If you have a condition that requires actual interaction with your doctor to figure out, you can pretty much forget it.
There’s a Med for That!
It’s hard to treat something when you don’t know what’s wrong in the first place. Even though scientists don’t know exactly what Fibromyalgia is, fear not! The pharmaceutical industry has a med for that! Many drugs for other conditions have been approved to treat this perplexing illness that has no known cause.
So, does that mean we should deny people with a Fibromyalgia diagnosis access to medications that can help ease their symptoms? No. That’s not the point.
The problem is that if someone shows up in a doctor’s office with the symptoms of Fibromyalgia (or “Fibro”), he or she (usually a she – 80-90% of Fibro patients are female) is given one or more medications for the symptoms she is experiencing and sent on her way. Problem solved – or is it?
Has the doctor actually solved the person’s problem by merely treating symptoms? What if there is an underlying cause that can be cured, meaning that the person no longer needs to take all of those medicines?
There are a few problems with the idea of actually curing people.
- Curing people requires time – much more than 7 minutes in a visit.
- It requires critical thinking about the body as a whole, not the “Whack-A-Mole” style of treating each symptom as it comes up. You remember the game at the local kid’s pizza joint where the little moles pop up randomly through holes and you try to smack them with a mallet before they go back down…that’s what our medical system is like. We see a symptom, we treat it with a medication, that medication causes another symptom (like swelling), so we treat it with yet another medication, etc.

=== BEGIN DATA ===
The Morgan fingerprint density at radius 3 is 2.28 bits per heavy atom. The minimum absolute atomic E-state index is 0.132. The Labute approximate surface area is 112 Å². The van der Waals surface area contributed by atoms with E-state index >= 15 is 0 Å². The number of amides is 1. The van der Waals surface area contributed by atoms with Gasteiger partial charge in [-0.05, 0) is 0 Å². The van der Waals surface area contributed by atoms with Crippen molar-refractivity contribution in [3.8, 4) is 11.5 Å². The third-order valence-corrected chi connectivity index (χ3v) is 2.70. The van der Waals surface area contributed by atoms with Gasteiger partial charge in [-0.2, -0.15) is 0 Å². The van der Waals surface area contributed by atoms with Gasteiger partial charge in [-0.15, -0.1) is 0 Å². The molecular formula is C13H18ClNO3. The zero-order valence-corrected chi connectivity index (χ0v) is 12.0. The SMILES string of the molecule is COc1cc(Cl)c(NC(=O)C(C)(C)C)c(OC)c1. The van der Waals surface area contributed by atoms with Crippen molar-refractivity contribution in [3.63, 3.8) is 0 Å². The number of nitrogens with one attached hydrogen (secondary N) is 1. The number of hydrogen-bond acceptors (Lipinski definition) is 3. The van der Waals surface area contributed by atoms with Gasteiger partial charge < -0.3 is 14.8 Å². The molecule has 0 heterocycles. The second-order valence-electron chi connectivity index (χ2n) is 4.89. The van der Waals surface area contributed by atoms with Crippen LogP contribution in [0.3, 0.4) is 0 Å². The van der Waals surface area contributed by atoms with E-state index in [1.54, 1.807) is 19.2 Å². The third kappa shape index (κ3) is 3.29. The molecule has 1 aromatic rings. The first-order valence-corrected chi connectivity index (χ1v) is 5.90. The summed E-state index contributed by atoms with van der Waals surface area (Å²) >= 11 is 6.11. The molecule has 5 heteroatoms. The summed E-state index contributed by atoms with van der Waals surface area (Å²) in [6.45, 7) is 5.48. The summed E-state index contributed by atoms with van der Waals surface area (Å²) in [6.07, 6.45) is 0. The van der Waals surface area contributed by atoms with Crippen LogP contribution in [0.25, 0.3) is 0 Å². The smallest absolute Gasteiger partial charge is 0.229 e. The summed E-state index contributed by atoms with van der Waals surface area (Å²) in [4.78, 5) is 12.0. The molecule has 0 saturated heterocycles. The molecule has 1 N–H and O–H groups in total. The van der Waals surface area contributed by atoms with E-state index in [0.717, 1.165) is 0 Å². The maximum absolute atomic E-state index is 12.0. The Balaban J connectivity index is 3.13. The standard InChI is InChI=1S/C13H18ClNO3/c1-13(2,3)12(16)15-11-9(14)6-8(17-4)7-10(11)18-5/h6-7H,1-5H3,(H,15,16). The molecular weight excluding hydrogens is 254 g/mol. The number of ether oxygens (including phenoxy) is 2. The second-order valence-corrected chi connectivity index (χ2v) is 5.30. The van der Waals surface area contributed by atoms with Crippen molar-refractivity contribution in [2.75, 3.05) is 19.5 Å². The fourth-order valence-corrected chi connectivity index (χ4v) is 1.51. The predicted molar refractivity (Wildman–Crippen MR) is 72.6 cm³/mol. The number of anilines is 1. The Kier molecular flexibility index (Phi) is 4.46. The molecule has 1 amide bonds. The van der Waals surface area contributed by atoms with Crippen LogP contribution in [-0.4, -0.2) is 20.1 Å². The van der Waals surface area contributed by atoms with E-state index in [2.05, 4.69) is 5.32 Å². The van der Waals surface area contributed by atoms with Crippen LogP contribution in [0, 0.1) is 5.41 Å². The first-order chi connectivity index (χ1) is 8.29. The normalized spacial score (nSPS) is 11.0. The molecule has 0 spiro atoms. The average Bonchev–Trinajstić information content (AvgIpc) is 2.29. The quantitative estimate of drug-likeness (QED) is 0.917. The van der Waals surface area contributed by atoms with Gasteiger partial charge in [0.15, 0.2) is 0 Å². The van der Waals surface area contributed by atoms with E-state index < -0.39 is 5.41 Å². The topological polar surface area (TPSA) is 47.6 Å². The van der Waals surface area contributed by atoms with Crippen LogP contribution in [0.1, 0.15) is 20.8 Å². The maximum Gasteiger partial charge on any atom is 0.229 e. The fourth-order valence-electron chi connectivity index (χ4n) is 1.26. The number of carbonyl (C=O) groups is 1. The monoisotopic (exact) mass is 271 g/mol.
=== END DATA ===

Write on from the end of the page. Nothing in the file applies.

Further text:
- If you cure someone, there is no repeat business. This is not to say that all doctors are this way, but let’s face it – it’s a business. All businesses want repeat business.
- Doctors could miss out on pharmaceutical kickbacks. If doctors were to stop writing scripts and instead order more tests and do more research to figure out what is actually wrong with people, the may lose their homes – I mean like their second homes, or their fancy boats, and what-have-you.Think this is overstated? Think again. During the period of August through December of 2013, pharmaceutical companies paid 3.5 billion (yes, that is billion) dollars to doctors and hospitals. That is only 5 months. We now have this data thanks to the Affordable Healthcare Act.
So, Does Fibromyalgia Really Exist?
Well, we don’t really know. What we do know is that there are a lot of people who are in pain. The pain is real. The good news is that doctors are finally starting to acknowledge that it isn’t just “all in our heads.” That is one positive thing.
The bad news is that the doctors on the front line are not looking any deeper. They are waiting for the answer to be spoon-fed to them by researchers. It’s great that there are researchers trying to figure it out, but you can be sure that the money being spent on research is a lot less than that being spent by pharmaceutical companies to promote their drugs.